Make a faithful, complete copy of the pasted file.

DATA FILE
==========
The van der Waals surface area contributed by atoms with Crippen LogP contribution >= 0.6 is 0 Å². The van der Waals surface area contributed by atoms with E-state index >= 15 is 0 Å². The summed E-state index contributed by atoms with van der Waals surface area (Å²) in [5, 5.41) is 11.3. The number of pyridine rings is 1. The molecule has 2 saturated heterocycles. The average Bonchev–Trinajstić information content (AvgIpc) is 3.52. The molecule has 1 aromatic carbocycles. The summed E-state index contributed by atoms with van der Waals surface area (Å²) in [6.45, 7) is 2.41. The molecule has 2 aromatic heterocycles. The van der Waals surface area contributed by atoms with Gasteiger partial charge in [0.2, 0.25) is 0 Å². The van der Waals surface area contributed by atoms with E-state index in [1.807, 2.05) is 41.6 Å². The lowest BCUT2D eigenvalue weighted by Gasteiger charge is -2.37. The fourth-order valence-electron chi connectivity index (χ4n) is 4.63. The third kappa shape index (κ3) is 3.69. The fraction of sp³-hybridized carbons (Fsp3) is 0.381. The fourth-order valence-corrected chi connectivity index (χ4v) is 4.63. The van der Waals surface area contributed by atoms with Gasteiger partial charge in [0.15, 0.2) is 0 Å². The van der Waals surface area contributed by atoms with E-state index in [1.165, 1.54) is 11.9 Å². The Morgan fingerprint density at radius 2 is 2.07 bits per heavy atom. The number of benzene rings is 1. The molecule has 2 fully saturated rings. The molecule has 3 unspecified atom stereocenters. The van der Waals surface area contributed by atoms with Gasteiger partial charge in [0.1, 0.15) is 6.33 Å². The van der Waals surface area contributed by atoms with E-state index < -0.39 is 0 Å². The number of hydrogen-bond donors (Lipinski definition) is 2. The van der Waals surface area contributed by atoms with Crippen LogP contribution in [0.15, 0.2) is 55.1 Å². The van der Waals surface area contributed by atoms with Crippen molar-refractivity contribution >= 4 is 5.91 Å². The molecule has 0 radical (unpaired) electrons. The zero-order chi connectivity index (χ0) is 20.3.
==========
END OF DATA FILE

The van der Waals surface area contributed by atoms with Crippen LogP contribution >= 0.6 is 0 Å². The van der Waals surface area contributed by atoms with E-state index >= 15 is 0 Å². The summed E-state index contributed by atoms with van der Waals surface area (Å²) in [5, 5.41) is 11.3. The number of pyridine rings is 1. The molecule has 2 saturated heterocycles. The average Bonchev–Trinajstić information content (AvgIpc) is 3.52. The molecule has 1 aromatic carbocycles. The summed E-state index contributed by atoms with van der Waals surface area (Å²) in [6.45, 7) is 2.41. The molecule has 2 aromatic heterocycles. The van der Waals surface area contributed by atoms with Gasteiger partial charge in [0.2, 0.25) is 0 Å². The van der Waals surface area contributed by atoms with E-state index in [1.807, 2.05) is 41.6 Å². The lowest BCUT2D eigenvalue weighted by Gasteiger charge is -2.37. The fourth-order valence-electron chi connectivity index (χ4n) is 4.63. The third kappa shape index (κ3) is 3.69. The fraction of sp³-hybridized carbons (Fsp3) is 0.381. The fourth-order valence-corrected chi connectivity index (χ4v) is 4.63. The van der Waals surface area contributed by atoms with Gasteiger partial charge in [0.15, 0.2) is 0 Å². The van der Waals surface area contributed by atoms with E-state index in [1.165, 1.54) is 11.9 Å². The Morgan fingerprint density at radius 2 is 2.07 bits per heavy atom. The number of benzene rings is 1. The molecule has 2 fully saturated rings. The molecule has 3 unspecified atom stereocenters. The van der Waals surface area contributed by atoms with Gasteiger partial charge in [0.1, 0.15) is 6.33 Å². The van der Waals surface area contributed by atoms with E-state index < -0.39 is 0 Å². The number of hydrogen-bond donors (Lipinski definition) is 2. The van der Waals surface area contributed by atoms with Crippen LogP contribution in [0.15, 0.2) is 55.1 Å². The van der Waals surface area contributed by atoms with Crippen molar-refractivity contribution >= 4 is 5.91 Å². The molecule has 0 radical (unpaired) electrons. The zero-order chi connectivity index (χ0) is 20.3.